1. Possessed of, exercising, or showing prudence and self-restraint in speech and behavior; circumspect: The teacher was discreet in discussing the student's behavior. We followed him but kept a discreet distance.
2. Made, done, or situated so as to attract little notice: made a discreet exit out the back door; lovers seeking a discreet place to meet.
[Middle English, from Old French discret, from Medieval Latin discrētus, from Latin, past participle of discernere, to separate, discern; see DISCERN.]
The American Heritage® Dictionary of the English Language, Fifth Edition copyright ©2018 by Houghton Mifflin Harcourt Publishing Company. All rights reserved.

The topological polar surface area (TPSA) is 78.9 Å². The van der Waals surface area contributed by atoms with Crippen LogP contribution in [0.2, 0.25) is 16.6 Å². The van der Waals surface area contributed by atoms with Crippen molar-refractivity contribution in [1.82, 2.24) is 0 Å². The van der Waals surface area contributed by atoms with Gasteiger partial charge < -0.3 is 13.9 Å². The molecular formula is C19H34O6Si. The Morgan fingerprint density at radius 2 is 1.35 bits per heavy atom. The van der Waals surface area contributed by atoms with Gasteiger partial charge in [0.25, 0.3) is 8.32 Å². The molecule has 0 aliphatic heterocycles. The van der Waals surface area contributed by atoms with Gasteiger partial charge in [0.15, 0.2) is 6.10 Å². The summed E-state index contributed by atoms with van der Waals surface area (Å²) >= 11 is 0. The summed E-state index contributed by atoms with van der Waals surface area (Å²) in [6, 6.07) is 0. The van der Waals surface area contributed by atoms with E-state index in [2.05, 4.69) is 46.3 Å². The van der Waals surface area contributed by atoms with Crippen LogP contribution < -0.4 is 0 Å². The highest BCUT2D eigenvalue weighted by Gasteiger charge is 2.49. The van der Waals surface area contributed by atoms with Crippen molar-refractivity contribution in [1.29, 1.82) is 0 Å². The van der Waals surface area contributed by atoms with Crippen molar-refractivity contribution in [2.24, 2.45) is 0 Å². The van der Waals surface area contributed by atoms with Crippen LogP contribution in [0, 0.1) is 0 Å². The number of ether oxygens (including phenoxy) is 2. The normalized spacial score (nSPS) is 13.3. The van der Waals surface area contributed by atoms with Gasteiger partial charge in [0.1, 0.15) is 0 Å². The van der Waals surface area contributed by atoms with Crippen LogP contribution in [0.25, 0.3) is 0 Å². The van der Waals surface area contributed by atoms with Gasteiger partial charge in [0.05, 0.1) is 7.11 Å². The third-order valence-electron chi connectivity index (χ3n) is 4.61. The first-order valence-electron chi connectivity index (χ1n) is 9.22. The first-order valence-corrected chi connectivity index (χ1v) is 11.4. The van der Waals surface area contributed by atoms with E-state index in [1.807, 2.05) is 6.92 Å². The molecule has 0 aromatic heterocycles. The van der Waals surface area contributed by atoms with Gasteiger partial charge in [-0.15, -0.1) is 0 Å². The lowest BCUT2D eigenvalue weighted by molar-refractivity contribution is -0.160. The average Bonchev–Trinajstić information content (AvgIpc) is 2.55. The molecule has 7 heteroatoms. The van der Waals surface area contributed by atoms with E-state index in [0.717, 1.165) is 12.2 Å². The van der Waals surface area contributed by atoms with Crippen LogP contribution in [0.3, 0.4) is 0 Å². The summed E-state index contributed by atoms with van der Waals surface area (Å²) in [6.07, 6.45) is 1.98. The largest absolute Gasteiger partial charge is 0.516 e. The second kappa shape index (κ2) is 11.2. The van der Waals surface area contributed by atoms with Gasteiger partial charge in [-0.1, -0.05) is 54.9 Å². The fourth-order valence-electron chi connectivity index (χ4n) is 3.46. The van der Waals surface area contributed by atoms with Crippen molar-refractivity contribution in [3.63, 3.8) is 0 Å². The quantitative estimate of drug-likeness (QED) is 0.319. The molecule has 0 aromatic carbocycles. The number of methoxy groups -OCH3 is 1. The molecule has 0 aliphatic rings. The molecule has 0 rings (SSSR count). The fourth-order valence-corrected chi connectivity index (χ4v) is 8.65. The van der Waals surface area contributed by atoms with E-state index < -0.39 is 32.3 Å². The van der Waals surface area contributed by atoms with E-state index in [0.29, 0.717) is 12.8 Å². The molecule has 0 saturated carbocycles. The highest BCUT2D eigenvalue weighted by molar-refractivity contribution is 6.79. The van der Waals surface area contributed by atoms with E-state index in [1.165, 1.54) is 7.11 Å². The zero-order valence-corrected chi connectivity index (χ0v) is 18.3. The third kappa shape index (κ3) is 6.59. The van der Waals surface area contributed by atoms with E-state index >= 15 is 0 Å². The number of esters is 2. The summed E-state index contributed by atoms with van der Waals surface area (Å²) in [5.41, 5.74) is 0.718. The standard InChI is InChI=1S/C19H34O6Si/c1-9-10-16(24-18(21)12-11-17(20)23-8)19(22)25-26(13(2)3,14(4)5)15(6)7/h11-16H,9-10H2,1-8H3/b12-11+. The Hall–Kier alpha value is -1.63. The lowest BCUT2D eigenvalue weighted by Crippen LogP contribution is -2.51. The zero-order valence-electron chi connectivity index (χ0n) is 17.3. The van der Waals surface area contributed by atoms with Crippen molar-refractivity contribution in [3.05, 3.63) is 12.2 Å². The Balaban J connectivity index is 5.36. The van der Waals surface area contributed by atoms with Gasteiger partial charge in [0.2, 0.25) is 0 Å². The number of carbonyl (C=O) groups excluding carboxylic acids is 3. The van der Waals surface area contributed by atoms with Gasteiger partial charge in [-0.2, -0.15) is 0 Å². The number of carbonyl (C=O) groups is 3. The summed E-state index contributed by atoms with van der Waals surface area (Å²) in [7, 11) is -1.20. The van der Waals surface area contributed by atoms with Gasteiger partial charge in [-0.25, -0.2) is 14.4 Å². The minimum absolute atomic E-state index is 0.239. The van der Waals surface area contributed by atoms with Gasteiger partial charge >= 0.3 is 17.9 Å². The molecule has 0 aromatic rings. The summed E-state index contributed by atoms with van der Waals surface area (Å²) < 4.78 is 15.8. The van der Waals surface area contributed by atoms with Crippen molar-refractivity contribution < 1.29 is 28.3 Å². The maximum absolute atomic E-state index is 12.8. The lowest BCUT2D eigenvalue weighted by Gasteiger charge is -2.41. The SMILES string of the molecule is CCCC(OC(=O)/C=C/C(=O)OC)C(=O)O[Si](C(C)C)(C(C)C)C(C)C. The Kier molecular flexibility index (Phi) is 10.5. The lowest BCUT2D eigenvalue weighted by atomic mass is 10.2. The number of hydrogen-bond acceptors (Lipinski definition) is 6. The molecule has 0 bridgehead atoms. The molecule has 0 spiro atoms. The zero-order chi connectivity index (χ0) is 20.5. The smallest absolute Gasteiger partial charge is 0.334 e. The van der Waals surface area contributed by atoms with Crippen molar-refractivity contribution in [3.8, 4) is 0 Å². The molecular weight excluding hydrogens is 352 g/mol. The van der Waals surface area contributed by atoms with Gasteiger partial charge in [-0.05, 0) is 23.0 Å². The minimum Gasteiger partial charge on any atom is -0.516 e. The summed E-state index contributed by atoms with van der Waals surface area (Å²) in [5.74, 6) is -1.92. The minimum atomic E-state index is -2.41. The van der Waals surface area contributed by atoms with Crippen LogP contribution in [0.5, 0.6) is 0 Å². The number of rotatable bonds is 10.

Indo-European & Semitic Roots Appendices
Thousands of entries in the dictionary include etymologies that trace their origins back to reconstructed proto-languages. You can obtain more information about these forms in our online appendices:
The Indo-European appendix covers nearly half of the Indo-European roots that have left their mark on English words. A more complete treatment of Indo-European roots and the English words derived from them is available in our Dictionary of Indo-European Roots.